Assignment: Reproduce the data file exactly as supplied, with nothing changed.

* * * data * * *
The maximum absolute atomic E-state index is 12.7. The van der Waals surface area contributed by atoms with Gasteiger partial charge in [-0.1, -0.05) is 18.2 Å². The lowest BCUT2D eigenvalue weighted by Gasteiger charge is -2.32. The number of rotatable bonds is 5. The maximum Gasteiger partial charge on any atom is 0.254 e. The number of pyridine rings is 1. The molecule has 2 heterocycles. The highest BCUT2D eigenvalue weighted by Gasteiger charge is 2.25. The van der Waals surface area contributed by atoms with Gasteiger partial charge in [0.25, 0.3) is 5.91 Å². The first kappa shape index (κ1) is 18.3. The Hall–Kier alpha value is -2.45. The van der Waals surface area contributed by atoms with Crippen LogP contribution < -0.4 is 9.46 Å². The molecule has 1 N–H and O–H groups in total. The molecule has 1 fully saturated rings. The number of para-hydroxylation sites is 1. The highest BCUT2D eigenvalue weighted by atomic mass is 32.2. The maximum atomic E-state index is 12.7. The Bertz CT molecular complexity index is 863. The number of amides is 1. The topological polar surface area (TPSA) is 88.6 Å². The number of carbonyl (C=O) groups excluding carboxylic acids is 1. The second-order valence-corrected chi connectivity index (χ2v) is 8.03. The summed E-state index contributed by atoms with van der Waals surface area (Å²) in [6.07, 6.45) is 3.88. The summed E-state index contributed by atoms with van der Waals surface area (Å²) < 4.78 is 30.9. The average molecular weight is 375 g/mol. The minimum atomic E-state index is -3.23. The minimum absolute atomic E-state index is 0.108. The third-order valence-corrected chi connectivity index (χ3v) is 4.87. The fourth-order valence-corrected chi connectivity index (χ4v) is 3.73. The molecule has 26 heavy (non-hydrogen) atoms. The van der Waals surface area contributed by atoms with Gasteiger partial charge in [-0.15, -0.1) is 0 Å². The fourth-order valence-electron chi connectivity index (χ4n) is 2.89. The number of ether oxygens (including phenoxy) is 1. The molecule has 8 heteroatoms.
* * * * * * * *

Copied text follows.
The maximum absolute atomic E-state index is 12.7. The van der Waals surface area contributed by atoms with Gasteiger partial charge in [-0.1, -0.05) is 18.2 Å². The lowest BCUT2D eigenvalue weighted by Gasteiger charge is -2.32. The number of rotatable bonds is 5. The maximum Gasteiger partial charge on any atom is 0.254 e. The number of pyridine rings is 1. The molecule has 2 heterocycles. The highest BCUT2D eigenvalue weighted by Gasteiger charge is 2.25. The van der Waals surface area contributed by atoms with Gasteiger partial charge in [0.25, 0.3) is 5.91 Å². The first kappa shape index (κ1) is 18.3. The Hall–Kier alpha value is -2.45. The van der Waals surface area contributed by atoms with Crippen LogP contribution < -0.4 is 9.46 Å². The molecule has 1 N–H and O–H groups in total. The molecule has 1 fully saturated rings. The number of para-hydroxylation sites is 1. The highest BCUT2D eigenvalue weighted by atomic mass is 32.2. The maximum atomic E-state index is 12.7. The Bertz CT molecular complexity index is 863. The number of amides is 1. The topological polar surface area (TPSA) is 88.6 Å². The number of carbonyl (C=O) groups excluding carboxylic acids is 1. The second-order valence-corrected chi connectivity index (χ2v) is 8.03. The summed E-state index contributed by atoms with van der Waals surface area (Å²) in [6.07, 6.45) is 3.88. The summed E-state index contributed by atoms with van der Waals surface area (Å²) < 4.78 is 30.9. The average molecular weight is 375 g/mol. The minimum atomic E-state index is -3.23. The minimum absolute atomic E-state index is 0.108. The third-order valence-corrected chi connectivity index (χ3v) is 4.87. The fourth-order valence-corrected chi connectivity index (χ4v) is 3.73. The molecule has 26 heavy (non-hydrogen) atoms. The van der Waals surface area contributed by atoms with Gasteiger partial charge in [-0.15, -0.1) is 0 Å². The fourth-order valence-electron chi connectivity index (χ4n) is 2.89. The number of ether oxygens (including phenoxy) is 1. The molecule has 8 heteroatoms.